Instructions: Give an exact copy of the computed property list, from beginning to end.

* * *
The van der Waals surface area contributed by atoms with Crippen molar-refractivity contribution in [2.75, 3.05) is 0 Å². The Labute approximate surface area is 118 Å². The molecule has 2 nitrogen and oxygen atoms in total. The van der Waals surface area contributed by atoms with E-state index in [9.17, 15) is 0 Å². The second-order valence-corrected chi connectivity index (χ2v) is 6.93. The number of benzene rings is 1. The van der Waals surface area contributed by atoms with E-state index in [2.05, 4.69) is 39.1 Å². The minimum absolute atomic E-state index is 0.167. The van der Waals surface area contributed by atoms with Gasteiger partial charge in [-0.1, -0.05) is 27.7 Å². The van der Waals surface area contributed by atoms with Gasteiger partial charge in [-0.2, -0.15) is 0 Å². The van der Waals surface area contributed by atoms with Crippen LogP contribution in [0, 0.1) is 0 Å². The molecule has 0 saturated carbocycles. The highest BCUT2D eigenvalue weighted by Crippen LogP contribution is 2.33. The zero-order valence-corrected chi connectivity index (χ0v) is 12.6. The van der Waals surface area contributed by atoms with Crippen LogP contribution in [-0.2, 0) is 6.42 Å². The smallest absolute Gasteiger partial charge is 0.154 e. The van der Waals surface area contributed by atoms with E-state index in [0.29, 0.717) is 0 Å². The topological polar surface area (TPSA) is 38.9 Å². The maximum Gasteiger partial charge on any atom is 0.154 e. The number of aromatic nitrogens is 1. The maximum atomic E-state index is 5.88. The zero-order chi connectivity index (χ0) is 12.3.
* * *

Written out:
The van der Waals surface area contributed by atoms with Crippen molar-refractivity contribution in [2.75, 3.05) is 0 Å². The Labute approximate surface area is 118 Å². The molecule has 2 nitrogen and oxygen atoms in total. The van der Waals surface area contributed by atoms with E-state index in [9.17, 15) is 0 Å². The second-order valence-corrected chi connectivity index (χ2v) is 6.93. The number of benzene rings is 1. The van der Waals surface area contributed by atoms with E-state index in [2.05, 4.69) is 39.1 Å². The minimum absolute atomic E-state index is 0.167. The van der Waals surface area contributed by atoms with Gasteiger partial charge in [-0.1, -0.05) is 27.7 Å². The van der Waals surface area contributed by atoms with Gasteiger partial charge in [-0.2, -0.15) is 0 Å². The van der Waals surface area contributed by atoms with Crippen LogP contribution in [0, 0.1) is 0 Å². The molecule has 0 saturated carbocycles. The highest BCUT2D eigenvalue weighted by Crippen LogP contribution is 2.33. The zero-order valence-corrected chi connectivity index (χ0v) is 12.6. The van der Waals surface area contributed by atoms with Crippen LogP contribution in [-0.2, 0) is 6.42 Å². The smallest absolute Gasteiger partial charge is 0.154 e. The van der Waals surface area contributed by atoms with E-state index in [0.29, 0.717) is 0 Å². The topological polar surface area (TPSA) is 38.9 Å². The maximum Gasteiger partial charge on any atom is 0.154 e. The number of aromatic nitrogens is 1. The maximum atomic E-state index is 5.88. The zero-order chi connectivity index (χ0) is 12.3.